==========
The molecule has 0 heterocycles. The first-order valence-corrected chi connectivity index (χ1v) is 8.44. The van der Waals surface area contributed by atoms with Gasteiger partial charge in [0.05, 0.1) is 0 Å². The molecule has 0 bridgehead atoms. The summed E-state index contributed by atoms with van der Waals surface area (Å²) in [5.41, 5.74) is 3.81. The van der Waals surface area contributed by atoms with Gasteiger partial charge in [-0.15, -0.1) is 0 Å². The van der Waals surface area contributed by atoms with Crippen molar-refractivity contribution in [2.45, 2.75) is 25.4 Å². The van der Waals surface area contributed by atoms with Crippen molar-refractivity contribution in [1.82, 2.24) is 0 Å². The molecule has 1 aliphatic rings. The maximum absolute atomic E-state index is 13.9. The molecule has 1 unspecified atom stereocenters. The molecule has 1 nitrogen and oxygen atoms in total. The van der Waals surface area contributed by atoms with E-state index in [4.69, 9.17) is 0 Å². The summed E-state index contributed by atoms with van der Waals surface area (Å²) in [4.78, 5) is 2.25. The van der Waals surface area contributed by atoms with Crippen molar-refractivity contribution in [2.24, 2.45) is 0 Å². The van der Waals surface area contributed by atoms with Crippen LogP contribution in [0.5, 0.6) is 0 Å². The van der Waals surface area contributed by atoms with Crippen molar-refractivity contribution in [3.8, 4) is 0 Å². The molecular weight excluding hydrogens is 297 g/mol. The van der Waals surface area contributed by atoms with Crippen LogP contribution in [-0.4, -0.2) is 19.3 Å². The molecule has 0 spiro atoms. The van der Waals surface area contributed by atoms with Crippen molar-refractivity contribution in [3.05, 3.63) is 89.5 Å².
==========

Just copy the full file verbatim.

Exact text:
The molecule has 0 heterocycles. The first-order valence-corrected chi connectivity index (χ1v) is 8.44. The van der Waals surface area contributed by atoms with Gasteiger partial charge in [0.05, 0.1) is 0 Å². The molecule has 0 bridgehead atoms. The summed E-state index contributed by atoms with van der Waals surface area (Å²) in [5.41, 5.74) is 3.81. The van der Waals surface area contributed by atoms with Gasteiger partial charge in [-0.15, -0.1) is 0 Å². The van der Waals surface area contributed by atoms with Crippen molar-refractivity contribution in [2.45, 2.75) is 25.4 Å². The van der Waals surface area contributed by atoms with Crippen molar-refractivity contribution in [1.82, 2.24) is 0 Å². The molecule has 1 aliphatic rings. The maximum absolute atomic E-state index is 13.9. The molecule has 1 unspecified atom stereocenters. The molecule has 1 nitrogen and oxygen atoms in total. The van der Waals surface area contributed by atoms with E-state index in [4.69, 9.17) is 0 Å². The summed E-state index contributed by atoms with van der Waals surface area (Å²) in [4.78, 5) is 2.25. The van der Waals surface area contributed by atoms with Crippen molar-refractivity contribution in [2.24, 2.45) is 0 Å². The van der Waals surface area contributed by atoms with Crippen LogP contribution in [0.5, 0.6) is 0 Å². The van der Waals surface area contributed by atoms with Crippen molar-refractivity contribution in [3.8, 4) is 0 Å². The molecular weight excluding hydrogens is 297 g/mol. The van der Waals surface area contributed by atoms with Crippen LogP contribution in [-0.4, -0.2) is 19.3 Å². The molecule has 0 spiro atoms. The van der Waals surface area contributed by atoms with Crippen molar-refractivity contribution in [3.05, 3.63) is 89.5 Å².